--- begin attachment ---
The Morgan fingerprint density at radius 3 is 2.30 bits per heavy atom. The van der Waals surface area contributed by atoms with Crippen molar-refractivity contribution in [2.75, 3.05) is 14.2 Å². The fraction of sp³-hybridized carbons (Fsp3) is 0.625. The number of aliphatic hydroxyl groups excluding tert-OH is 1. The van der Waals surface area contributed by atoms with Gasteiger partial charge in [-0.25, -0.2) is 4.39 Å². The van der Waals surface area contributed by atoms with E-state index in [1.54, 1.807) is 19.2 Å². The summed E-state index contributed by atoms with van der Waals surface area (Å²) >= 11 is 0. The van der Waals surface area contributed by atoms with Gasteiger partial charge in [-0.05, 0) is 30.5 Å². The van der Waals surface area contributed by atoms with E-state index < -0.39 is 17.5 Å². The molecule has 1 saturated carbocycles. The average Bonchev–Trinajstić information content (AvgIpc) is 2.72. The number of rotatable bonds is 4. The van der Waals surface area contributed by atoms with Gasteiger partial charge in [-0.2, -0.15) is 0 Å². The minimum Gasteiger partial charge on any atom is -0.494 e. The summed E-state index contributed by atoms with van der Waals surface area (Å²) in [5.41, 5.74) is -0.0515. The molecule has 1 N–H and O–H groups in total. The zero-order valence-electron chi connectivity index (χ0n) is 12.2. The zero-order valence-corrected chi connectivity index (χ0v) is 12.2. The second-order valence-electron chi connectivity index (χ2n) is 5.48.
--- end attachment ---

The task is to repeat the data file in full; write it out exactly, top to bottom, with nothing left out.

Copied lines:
The Morgan fingerprint density at radius 3 is 2.30 bits per heavy atom. The van der Waals surface area contributed by atoms with Crippen molar-refractivity contribution in [2.75, 3.05) is 14.2 Å². The fraction of sp³-hybridized carbons (Fsp3) is 0.625. The number of aliphatic hydroxyl groups excluding tert-OH is 1. The van der Waals surface area contributed by atoms with Gasteiger partial charge in [-0.25, -0.2) is 4.39 Å². The van der Waals surface area contributed by atoms with E-state index in [1.54, 1.807) is 19.2 Å². The summed E-state index contributed by atoms with van der Waals surface area (Å²) >= 11 is 0. The van der Waals surface area contributed by atoms with Gasteiger partial charge in [-0.05, 0) is 30.5 Å². The van der Waals surface area contributed by atoms with E-state index < -0.39 is 17.5 Å². The molecule has 1 saturated carbocycles. The average Bonchev–Trinajstić information content (AvgIpc) is 2.72. The number of rotatable bonds is 4. The van der Waals surface area contributed by atoms with Gasteiger partial charge in [-0.2, -0.15) is 0 Å². The minimum Gasteiger partial charge on any atom is -0.494 e. The summed E-state index contributed by atoms with van der Waals surface area (Å²) in [5.41, 5.74) is -0.0515. The molecule has 1 N–H and O–H groups in total. The zero-order valence-electron chi connectivity index (χ0n) is 12.2. The zero-order valence-corrected chi connectivity index (χ0v) is 12.2. The second-order valence-electron chi connectivity index (χ2n) is 5.48.